and that his plea agreement waiver of his right to file a
§ 2255 motion barred review of his ineffective
assistance of counsel claims on the merits. Cousins filed a
motion for reconsideration, which the court denied. (Order
Denying Recon. at 4, ECF No. 167). On appeal, the Fourth
Circuit Court of Appeals denied a certificate of
appealability and dismissed the appeal. (Order at 2, ECF No.
174.) Cousins filed two additional motions for
reconsideration, both of which were construed as successive
§ 2255 motions and denied because the court was without
the authority to review them as Cousins failed to obtain
certification from the Fourth Circuit. (Mots. Recons., ECF
Nos. 201, 224.) Cousins appealed both orders to the Fourth
Circuit without success, and the Fourth Circuit denied
authorization to file a successive § 2255 motion.
United States v. Cousins. 539 F.App'x 115, 116
(4th Cir. 2013); United States v. Cousins. 580
F.App'x 226 (4th Cir. 2014).
October 14, 2014, the Department of Justice issued an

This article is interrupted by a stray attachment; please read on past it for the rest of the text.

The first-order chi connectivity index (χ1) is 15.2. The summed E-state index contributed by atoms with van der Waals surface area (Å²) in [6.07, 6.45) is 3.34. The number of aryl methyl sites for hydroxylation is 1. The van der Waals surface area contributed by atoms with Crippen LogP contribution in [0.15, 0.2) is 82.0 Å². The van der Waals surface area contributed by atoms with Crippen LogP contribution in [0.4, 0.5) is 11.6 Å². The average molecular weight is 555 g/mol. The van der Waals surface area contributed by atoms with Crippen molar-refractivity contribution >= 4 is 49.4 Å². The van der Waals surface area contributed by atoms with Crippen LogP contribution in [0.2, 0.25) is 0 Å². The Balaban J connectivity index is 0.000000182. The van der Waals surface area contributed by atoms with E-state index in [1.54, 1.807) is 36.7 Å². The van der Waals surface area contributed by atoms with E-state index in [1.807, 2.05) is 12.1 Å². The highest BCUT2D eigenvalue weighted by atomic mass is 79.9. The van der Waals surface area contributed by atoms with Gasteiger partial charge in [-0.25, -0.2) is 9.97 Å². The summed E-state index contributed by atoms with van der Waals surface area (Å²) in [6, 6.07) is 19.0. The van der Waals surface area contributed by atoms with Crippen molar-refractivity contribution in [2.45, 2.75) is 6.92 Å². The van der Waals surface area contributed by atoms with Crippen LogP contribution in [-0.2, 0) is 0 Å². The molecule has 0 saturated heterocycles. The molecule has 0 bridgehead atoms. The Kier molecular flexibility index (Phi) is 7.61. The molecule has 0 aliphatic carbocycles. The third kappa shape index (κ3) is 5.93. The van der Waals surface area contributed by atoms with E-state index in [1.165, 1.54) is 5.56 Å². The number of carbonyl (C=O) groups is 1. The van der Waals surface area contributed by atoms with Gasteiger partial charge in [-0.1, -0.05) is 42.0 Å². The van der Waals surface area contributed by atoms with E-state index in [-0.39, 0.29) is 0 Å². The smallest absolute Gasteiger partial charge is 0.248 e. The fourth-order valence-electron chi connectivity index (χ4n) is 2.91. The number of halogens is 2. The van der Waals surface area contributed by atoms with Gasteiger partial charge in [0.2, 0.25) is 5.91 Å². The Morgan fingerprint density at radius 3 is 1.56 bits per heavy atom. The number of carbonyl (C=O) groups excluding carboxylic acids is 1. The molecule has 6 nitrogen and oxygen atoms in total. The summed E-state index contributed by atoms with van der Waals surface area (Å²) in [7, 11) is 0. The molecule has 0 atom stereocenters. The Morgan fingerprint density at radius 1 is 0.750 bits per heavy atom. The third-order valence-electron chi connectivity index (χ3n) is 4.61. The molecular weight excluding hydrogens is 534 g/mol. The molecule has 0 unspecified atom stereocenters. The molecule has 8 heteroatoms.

internal memorandum providing guidance to federal prosecutors
about how to litigate certain cases involving plea agreements
where the defendant waived the right to bring § 2255
claims of ineffective assistance of counsel. Memorandum from
Deputy Att'y Gen. James M. Cole to Fed. Prosecutors,
Dep't Policy on Waivers of Claims of Ineffective
Assistance of Counsel (Oct. 14, 2014), available at
For cases in which a defendant's ineffective assistance
claim would be barred by a previously executed waiver,
prosecutors should decline to enforce the waiver when defense
counsel rendered ineffective assistance resulting in
prejudice or when the defendant's ineffective assistance
claim raises a serious debatable issue that a court should
Id. Following the issuance of this memorandum,
Cousins filed with the Fourth Circuit a "motion under
§ 2244 for an order authorizing the district court to
consider a second or successive application for relief under
28 U.S.C. § 2255." (Order, ECF No. 240) The Fourth
Circuit denied the motion.
then filed his current § 2255 motion arguing that